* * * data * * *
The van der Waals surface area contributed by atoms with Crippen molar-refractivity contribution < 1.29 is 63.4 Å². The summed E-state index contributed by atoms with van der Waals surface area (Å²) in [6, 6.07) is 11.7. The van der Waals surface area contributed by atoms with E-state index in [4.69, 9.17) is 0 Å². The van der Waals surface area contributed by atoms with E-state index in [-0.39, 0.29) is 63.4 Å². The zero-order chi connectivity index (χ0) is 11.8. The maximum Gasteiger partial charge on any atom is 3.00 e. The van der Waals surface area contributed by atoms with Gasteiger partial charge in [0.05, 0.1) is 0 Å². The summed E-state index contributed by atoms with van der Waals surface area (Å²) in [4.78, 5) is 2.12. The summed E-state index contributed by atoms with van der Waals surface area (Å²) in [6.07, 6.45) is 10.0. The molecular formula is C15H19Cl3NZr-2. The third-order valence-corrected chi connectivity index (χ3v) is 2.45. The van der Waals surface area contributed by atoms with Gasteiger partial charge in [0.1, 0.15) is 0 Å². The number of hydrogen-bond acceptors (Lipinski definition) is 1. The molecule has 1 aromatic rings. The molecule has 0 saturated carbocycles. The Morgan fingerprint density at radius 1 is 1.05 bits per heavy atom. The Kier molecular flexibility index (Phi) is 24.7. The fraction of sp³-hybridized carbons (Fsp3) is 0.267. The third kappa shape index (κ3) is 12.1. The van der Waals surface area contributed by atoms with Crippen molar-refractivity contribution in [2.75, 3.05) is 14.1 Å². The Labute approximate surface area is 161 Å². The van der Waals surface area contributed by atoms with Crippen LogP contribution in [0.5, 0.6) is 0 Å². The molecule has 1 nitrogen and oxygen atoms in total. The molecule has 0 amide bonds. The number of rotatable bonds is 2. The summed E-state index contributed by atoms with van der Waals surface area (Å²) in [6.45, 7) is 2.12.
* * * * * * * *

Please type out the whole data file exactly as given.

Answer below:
The van der Waals surface area contributed by atoms with Crippen molar-refractivity contribution < 1.29 is 63.4 Å². The summed E-state index contributed by atoms with van der Waals surface area (Å²) in [6, 6.07) is 11.7. The van der Waals surface area contributed by atoms with E-state index in [4.69, 9.17) is 0 Å². The van der Waals surface area contributed by atoms with E-state index in [-0.39, 0.29) is 63.4 Å². The zero-order chi connectivity index (χ0) is 11.8. The maximum Gasteiger partial charge on any atom is 3.00 e. The van der Waals surface area contributed by atoms with Gasteiger partial charge in [0.05, 0.1) is 0 Å². The summed E-state index contributed by atoms with van der Waals surface area (Å²) in [4.78, 5) is 2.12. The summed E-state index contributed by atoms with van der Waals surface area (Å²) in [6.07, 6.45) is 10.0. The molecular formula is C15H19Cl3NZr-2. The third-order valence-corrected chi connectivity index (χ3v) is 2.45. The van der Waals surface area contributed by atoms with Gasteiger partial charge in [0.1, 0.15) is 0 Å². The number of hydrogen-bond acceptors (Lipinski definition) is 1. The molecule has 1 aromatic rings. The molecule has 0 saturated carbocycles. The Morgan fingerprint density at radius 1 is 1.05 bits per heavy atom. The Kier molecular flexibility index (Phi) is 24.7. The fraction of sp³-hybridized carbons (Fsp3) is 0.267. The third kappa shape index (κ3) is 12.1. The van der Waals surface area contributed by atoms with Crippen molar-refractivity contribution in [2.75, 3.05) is 14.1 Å². The Labute approximate surface area is 161 Å². The van der Waals surface area contributed by atoms with Crippen LogP contribution in [0.5, 0.6) is 0 Å². The molecule has 1 nitrogen and oxygen atoms in total. The molecule has 0 amide bonds. The number of rotatable bonds is 2. The summed E-state index contributed by atoms with van der Waals surface area (Å²) in [6.45, 7) is 2.12.